- Institutional sector: universities and other public research institutions versus enterprises and private R&D labs;

- Aggregate level: countries versus major research performing institutions.

This large international bibliographic database and its related bibliometric indicators together provide an analytical framework and appropriate proxy measures to describe and monitor relative strengths and weaknesses of the science bases in this large and multidisciplinary area. The findings show that ICT-related research papers originate from a wide variety of institutions within the Triad, and that private firms account for a substantial part of that research output. Moreover, we find several significant differences between countries, institutional sectors, and institutions within the ICT science base of the Triad countries.

Key results concerning the EU science base are:
- The EU private sector produces a much lower share of research papers as compared to the private sector in the USA or Japan (EU data: Computers and Data Processing - 11.1%; Telecommunications - 34.1%),

- EU nations are less focused on domestic research collaboration as compared to the USA or Japan (EU data: Computers and Data Processing - 39.6%; Telecommunications - 37.3%). However, a significant share of the EU collaborative links involve other EU Member States (EU data: Computers and Data Processing - 28.6%; Telecommunications - 33.4%),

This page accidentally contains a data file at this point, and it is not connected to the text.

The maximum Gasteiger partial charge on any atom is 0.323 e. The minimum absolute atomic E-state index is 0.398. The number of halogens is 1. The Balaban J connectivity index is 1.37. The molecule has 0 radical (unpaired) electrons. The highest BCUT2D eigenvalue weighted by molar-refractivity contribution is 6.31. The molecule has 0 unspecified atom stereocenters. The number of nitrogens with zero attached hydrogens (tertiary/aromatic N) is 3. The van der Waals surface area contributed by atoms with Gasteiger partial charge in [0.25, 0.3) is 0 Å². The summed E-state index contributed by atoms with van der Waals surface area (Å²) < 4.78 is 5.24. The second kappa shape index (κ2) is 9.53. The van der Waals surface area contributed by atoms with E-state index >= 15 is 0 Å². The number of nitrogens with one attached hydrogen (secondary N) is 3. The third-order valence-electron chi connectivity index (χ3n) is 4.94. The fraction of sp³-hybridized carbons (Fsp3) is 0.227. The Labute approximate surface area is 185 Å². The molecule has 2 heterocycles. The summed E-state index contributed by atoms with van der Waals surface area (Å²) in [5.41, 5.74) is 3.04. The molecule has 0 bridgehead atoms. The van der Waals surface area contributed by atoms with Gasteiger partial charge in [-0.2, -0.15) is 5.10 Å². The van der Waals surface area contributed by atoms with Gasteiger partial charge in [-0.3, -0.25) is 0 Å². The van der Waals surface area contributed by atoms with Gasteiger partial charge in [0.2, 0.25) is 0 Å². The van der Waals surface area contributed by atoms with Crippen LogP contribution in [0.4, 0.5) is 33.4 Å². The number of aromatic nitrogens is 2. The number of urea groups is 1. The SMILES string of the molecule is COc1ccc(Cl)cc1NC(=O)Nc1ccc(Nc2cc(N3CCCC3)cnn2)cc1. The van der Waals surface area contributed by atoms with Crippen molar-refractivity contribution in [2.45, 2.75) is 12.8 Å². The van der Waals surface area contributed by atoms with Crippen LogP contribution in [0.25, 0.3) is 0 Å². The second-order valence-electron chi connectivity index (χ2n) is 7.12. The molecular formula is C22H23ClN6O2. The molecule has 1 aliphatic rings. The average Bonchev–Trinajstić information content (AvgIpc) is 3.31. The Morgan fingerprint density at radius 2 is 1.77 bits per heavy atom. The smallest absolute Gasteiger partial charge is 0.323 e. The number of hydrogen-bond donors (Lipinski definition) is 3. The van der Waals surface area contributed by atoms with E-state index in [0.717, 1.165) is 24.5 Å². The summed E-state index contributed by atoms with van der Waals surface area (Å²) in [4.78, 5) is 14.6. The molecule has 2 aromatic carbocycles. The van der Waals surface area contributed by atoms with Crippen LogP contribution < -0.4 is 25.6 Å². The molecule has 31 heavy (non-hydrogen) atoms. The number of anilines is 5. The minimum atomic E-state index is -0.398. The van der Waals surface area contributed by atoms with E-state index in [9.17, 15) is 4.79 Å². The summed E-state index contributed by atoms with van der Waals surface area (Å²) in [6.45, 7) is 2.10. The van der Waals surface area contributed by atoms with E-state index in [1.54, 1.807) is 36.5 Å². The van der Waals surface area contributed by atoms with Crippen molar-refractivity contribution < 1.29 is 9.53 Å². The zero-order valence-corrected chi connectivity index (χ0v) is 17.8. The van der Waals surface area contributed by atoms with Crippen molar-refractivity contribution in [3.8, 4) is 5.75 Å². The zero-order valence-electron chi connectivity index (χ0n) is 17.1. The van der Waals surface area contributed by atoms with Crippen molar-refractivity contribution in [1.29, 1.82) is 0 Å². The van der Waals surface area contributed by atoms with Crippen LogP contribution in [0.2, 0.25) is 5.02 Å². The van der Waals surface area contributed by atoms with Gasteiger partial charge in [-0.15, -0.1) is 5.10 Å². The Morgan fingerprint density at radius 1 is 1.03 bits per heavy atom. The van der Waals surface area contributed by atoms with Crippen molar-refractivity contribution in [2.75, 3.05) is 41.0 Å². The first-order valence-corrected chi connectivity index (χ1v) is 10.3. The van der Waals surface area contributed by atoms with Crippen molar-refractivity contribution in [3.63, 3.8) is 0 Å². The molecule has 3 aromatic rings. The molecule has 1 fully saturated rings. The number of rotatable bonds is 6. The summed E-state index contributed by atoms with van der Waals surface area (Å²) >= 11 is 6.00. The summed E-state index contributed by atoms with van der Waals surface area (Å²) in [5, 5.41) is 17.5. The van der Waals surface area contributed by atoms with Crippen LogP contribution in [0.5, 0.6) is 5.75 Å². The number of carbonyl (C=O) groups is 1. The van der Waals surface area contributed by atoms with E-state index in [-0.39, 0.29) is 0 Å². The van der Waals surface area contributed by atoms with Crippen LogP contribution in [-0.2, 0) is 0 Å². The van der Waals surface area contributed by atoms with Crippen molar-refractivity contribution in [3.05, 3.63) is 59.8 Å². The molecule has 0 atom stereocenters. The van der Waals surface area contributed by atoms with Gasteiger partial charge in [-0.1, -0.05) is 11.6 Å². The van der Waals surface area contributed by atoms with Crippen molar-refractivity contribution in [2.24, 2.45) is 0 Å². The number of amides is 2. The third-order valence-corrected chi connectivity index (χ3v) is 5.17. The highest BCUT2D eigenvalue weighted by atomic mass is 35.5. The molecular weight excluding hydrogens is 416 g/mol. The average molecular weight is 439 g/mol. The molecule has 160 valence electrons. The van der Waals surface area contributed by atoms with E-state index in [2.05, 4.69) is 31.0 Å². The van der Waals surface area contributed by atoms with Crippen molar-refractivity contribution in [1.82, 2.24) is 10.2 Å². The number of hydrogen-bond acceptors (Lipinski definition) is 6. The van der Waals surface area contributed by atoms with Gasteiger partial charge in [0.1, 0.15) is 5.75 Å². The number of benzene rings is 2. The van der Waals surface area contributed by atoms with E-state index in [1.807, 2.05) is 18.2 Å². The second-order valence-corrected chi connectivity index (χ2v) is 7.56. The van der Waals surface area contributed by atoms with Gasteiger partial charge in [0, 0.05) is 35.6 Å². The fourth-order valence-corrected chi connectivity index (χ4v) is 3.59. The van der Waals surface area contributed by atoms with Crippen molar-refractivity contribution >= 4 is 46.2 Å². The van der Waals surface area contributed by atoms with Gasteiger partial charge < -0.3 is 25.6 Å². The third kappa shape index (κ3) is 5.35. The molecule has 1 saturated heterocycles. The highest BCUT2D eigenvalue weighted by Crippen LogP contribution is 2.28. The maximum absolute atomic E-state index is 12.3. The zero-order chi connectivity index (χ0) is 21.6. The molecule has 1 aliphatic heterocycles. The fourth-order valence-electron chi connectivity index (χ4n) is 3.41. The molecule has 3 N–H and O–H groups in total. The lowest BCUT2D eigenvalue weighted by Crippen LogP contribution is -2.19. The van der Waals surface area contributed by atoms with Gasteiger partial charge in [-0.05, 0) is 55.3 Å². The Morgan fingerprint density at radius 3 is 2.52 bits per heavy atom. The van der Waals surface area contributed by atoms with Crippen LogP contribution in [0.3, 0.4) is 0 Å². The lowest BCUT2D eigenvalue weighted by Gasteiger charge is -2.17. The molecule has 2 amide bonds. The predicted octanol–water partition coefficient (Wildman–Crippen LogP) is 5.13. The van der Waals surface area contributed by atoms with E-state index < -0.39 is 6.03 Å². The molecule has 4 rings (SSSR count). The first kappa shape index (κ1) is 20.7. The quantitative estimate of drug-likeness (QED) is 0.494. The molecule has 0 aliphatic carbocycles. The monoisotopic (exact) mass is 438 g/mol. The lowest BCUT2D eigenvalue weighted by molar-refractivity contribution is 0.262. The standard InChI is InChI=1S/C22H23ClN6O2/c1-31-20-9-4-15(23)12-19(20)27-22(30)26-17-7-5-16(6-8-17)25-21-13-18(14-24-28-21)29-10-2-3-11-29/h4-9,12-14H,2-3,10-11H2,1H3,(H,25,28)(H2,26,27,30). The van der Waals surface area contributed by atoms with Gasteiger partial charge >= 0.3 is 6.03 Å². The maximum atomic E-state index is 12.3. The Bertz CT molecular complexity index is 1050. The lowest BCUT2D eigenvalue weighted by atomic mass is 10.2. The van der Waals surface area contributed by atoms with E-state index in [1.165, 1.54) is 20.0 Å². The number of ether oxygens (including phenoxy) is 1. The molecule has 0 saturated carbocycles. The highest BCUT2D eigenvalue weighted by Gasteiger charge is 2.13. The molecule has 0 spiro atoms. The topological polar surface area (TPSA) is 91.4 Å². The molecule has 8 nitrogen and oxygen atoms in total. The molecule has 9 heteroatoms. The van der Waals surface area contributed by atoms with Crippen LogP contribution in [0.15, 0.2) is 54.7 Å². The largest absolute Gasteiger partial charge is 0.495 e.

- The EU shows a relatively low share of:
-- Inter-firm collaborative papers (EU data: Computers and Data
Processing - 5.8%; Telecommunications - 29.2%),

-- Public/private collaborative papers in Computers and Data Processing (EU data: 10.7%), but a comparatively high share in Telecommunications (EU data: 25.8%),

- Major public research institutions within the EU are:
-- Less inclined to co-author research papers with other units within the same main institution as compared to their counterparts in the US (EU data: Computers and Data Processing - 19.4%; Telecommunications - 8.7%),

-- More inclined to co-author research papers with US firms than vice versa (EU data: Computers and Data Processing - 4.6%; Telecommunications - 6.9%),

-- More inclined to co-author research papers with other PRIs outside the Triad (EU data: Computers and Data Processing - 10.9%; Telecommunications - 5.1%),

- Large R&D intensive firms whose home base is located within the EU show a smaller share of research papers originating from R&D units located in their home country as compared to large US and Japanese companies (EU data: Computers and Data Processing - 74.6%; Telecommunications - 83.6%).

- Selected large EU multinationals have:
-- A propensity for collaborative links with:
(i) Public research institutions in domestic research base, and
(ii) Other firms in the EU base,

- Foreign R&D-performing affiliates or subsidiaries, which are predominantly involved in scientific collaboration with research partners in the public research sector of the host country.

Contacto

Remi BARRE
Tel.: +33-14-2223030
Fax: +33-14-5486394